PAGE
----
In the Asia-Pacific region, this proportion roughly doubled for Japan, more than tripled for India and Korea, and advanced to roughly 75% from 42% for Taiwan. In China, the share of exports relative to GDP had also doubled by about 2007. Since then, there has been a gradual decrease, with exports still accounting for about a quarter of Chinese GDP. Meanwhile, in the Eurozone, exports as a percentage of GDP have jumped to 44% from 26% in 1995. In the U.K. the proportion increased from 19% in 1990 to 30% at present. In the Americas, the proportion of Canadian exports increased from 25% in the early 1990s to 45% in 2000, before falling back to around 34%. Similarly, Brazilian exports almost doubled as a share of GDP from roughly 7% in early 1991 to around 14% in late 2006, only to fall back and settle at around 12% recently. Meanwhile, Mexican exports have tripled their share of GDP, while the U.S. ratio of exports to GDP has almost doubled from 7% in 1990 to nearly 14% now.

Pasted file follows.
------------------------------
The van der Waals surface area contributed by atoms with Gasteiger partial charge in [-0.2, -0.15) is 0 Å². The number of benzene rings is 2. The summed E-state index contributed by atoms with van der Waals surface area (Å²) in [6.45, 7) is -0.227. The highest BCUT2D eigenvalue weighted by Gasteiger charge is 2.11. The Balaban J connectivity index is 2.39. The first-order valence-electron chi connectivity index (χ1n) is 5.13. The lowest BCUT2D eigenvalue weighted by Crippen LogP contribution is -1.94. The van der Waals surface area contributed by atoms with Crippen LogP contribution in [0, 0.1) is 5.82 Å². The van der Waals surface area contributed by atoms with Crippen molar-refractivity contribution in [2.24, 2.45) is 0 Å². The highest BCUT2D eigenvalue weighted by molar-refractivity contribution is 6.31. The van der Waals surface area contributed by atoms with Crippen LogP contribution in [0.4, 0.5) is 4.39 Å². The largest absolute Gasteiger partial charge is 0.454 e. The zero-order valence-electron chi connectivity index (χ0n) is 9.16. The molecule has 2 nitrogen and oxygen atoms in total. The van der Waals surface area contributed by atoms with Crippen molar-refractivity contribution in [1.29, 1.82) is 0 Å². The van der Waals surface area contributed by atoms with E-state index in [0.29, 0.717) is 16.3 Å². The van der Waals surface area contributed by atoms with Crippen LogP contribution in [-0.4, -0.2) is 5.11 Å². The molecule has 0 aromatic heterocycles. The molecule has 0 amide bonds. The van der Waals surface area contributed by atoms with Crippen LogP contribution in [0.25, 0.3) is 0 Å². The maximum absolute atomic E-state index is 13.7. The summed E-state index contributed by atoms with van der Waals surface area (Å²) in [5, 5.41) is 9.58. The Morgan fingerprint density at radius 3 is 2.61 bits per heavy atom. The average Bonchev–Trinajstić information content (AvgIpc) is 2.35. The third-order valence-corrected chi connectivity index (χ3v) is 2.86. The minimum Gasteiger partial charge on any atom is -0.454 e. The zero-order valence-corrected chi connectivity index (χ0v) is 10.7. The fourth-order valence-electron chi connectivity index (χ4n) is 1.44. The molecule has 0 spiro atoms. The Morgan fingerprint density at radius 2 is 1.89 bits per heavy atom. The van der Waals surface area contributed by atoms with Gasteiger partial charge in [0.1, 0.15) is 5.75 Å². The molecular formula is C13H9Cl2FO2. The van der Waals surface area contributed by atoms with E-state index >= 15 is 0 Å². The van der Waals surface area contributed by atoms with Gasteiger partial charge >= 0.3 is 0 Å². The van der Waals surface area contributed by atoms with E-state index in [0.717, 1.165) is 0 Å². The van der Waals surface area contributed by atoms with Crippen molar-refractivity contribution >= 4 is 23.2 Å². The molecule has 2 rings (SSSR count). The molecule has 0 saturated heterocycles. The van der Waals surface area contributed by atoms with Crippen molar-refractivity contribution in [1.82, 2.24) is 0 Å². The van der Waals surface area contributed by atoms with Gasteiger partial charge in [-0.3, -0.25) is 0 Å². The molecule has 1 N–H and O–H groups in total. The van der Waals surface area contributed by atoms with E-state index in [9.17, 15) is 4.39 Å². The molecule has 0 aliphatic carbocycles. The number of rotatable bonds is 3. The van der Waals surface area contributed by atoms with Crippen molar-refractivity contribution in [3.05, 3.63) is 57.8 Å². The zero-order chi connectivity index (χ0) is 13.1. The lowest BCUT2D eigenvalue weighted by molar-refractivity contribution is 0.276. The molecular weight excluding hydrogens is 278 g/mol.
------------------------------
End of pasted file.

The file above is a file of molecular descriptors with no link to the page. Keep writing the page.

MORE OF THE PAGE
The implications of this increased interdependence based on trade linkages are magnified by the workings of the Bullwhip Effect.

The Bullwhip Effect

  • End user demand is moderately cyclical.
  • Supplier demand is more cyclical.
  • Supplier-to-supplier demand,furthest up the supply chain, is most cyclical. But supply is relatively insensitive, so prices become highly cyclical.